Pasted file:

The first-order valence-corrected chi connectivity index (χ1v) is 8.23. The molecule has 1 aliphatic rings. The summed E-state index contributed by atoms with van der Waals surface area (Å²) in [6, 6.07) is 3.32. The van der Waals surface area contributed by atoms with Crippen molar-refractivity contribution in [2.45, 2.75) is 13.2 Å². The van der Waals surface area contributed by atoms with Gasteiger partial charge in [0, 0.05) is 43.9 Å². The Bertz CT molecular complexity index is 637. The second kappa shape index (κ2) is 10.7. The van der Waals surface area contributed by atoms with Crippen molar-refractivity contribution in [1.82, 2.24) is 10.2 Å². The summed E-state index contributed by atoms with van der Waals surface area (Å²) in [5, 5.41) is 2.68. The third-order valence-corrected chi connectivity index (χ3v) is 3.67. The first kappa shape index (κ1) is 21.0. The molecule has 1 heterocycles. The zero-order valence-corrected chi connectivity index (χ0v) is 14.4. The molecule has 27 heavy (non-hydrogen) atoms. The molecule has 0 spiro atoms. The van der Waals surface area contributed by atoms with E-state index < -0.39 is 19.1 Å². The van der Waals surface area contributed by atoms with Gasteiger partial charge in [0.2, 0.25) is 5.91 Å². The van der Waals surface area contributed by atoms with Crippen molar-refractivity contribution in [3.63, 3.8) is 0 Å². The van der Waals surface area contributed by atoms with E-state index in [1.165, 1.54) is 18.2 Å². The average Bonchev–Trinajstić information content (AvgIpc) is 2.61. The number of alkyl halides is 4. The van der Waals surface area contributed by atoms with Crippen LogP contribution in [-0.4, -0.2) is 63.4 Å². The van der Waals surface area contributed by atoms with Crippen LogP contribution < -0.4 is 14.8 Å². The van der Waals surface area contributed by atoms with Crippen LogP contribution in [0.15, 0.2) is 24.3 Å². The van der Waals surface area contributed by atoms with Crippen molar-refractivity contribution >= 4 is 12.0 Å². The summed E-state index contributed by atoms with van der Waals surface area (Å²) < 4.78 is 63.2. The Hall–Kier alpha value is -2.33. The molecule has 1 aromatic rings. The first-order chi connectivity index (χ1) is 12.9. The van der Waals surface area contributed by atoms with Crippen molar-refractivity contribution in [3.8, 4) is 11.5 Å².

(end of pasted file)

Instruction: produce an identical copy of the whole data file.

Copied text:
The first-order valence-corrected chi connectivity index (χ1v) is 8.23. The molecule has 1 aliphatic rings. The summed E-state index contributed by atoms with van der Waals surface area (Å²) in [6, 6.07) is 3.32. The van der Waals surface area contributed by atoms with Crippen molar-refractivity contribution in [2.45, 2.75) is 13.2 Å². The van der Waals surface area contributed by atoms with Gasteiger partial charge in [0, 0.05) is 43.9 Å². The Bertz CT molecular complexity index is 637. The second kappa shape index (κ2) is 10.7. The van der Waals surface area contributed by atoms with Crippen molar-refractivity contribution in [1.82, 2.24) is 10.2 Å². The summed E-state index contributed by atoms with van der Waals surface area (Å²) in [5, 5.41) is 2.68. The third-order valence-corrected chi connectivity index (χ3v) is 3.67. The first kappa shape index (κ1) is 21.0. The molecule has 1 heterocycles. The zero-order valence-corrected chi connectivity index (χ0v) is 14.4. The molecule has 27 heavy (non-hydrogen) atoms. The molecule has 0 spiro atoms. The van der Waals surface area contributed by atoms with E-state index < -0.39 is 19.1 Å². The van der Waals surface area contributed by atoms with Gasteiger partial charge in [0.2, 0.25) is 5.91 Å². The van der Waals surface area contributed by atoms with Crippen molar-refractivity contribution in [3.63, 3.8) is 0 Å². The van der Waals surface area contributed by atoms with E-state index in [1.165, 1.54) is 18.2 Å². The average Bonchev–Trinajstić information content (AvgIpc) is 2.61. The number of alkyl halides is 4. The van der Waals surface area contributed by atoms with Crippen LogP contribution in [-0.4, -0.2) is 63.4 Å². The van der Waals surface area contributed by atoms with Crippen LogP contribution < -0.4 is 14.8 Å². The van der Waals surface area contributed by atoms with Crippen LogP contribution in [0.15, 0.2) is 24.3 Å². The van der Waals surface area contributed by atoms with Crippen molar-refractivity contribution >= 4 is 12.0 Å². The summed E-state index contributed by atoms with van der Waals surface area (Å²) < 4.78 is 63.2. The Hall–Kier alpha value is -2.33. The molecule has 1 aromatic rings. The first-order chi connectivity index (χ1) is 12.9. The van der Waals surface area contributed by atoms with Crippen molar-refractivity contribution in [3.8, 4) is 11.5 Å².